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Crosstalk between nuclear envelope and DNA Damage Response: Role of nucleoporin TPR in the maintenance of genomic integrity (ENVERESP)
Date du début: 1 avr. 2016, Date de fin: 31 mars 2018 PROJET  TERMINÉ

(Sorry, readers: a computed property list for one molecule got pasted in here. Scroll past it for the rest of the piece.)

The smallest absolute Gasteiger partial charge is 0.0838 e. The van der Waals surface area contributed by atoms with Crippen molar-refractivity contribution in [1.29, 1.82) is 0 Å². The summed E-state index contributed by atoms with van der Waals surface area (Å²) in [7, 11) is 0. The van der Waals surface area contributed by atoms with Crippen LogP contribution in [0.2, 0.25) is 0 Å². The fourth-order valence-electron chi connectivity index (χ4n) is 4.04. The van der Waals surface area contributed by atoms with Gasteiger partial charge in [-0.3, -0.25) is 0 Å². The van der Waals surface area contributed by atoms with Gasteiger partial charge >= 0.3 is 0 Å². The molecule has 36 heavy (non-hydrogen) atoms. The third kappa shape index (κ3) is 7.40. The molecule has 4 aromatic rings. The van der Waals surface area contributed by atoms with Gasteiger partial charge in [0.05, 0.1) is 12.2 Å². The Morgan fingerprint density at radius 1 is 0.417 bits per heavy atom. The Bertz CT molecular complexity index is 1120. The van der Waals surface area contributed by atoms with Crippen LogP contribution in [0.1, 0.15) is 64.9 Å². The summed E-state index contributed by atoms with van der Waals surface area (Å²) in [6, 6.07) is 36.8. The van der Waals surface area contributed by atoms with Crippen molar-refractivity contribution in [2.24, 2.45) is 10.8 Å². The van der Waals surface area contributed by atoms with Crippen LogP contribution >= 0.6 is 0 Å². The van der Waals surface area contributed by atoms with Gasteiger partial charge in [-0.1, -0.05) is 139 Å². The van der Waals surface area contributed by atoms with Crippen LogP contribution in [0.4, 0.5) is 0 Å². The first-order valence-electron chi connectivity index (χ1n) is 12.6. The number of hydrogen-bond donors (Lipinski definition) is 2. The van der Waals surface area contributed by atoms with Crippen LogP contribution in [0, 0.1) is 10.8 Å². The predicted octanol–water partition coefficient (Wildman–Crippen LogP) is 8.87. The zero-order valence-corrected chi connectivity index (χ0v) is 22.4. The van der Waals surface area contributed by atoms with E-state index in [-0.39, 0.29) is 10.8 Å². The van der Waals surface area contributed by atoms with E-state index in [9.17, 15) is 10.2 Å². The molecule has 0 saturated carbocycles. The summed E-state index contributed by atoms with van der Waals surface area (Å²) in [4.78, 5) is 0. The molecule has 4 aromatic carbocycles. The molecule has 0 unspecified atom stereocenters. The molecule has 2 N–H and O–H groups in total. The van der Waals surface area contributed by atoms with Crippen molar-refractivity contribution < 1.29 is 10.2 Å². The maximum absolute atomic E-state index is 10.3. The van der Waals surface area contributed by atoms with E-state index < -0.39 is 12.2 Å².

Each cell in the human body receives thousands of DNA lesions per day. To counteract threats posed by DNA damage, cells have evolved an integrated signaling network called the DNA-damage response (DDR). This mechanism allows cells to detect DNA lesions, signal their presence and promote their repair. Mutation of DDR genes, which serves as a biological barrier against tumor progression, leads to cancer development2. A large-scale proteomic analysis of proteins phosphorylated in response to DNA damage by checkpoint kinases ATM and ATR identified extensive protein networks responsive to DNA damage. Interestingly, among the proteins identified to be phosphorylated upon DNA damage were several nuclear pore complex factors including nucleoporin Translocated Promoter Region (TPR)5. TPR was previously linked to cancer since its N-terminal domain has been found fused with the protein kinase domains of various proto-oncogenes such as RAF and MET resulting in human solid tumors. TPR expression level was found deregulated in many types of human tumors such as breast and liver cancer8. Amplification of TPR was also significantly associated with a shorter survival of patients with pediatric intracranial ependymomas9. All these findings support a critical role for TPR in the mechanism of oncogenesis. By employing state-of-the-art proteomics (SILAC), genetics (in vitro mutagenesis), genomics (DNA binding profiling) and imaging (electron microscopy) technologies we will investigate how TPR prevents tumor genesis via its role in the DDR network coordinating DNA repair, DNA replication and chromatin condensation with the nuclear envelope upon DNA damage. Providing mechanistic insight into the role of TPR in DDR and the maintenance of genome stability will not only contribute to our understanding of molecular principles of response to damaged DNA, but will allow us to optimize existing cancer treatments and design new molecular targeted therapies in the future.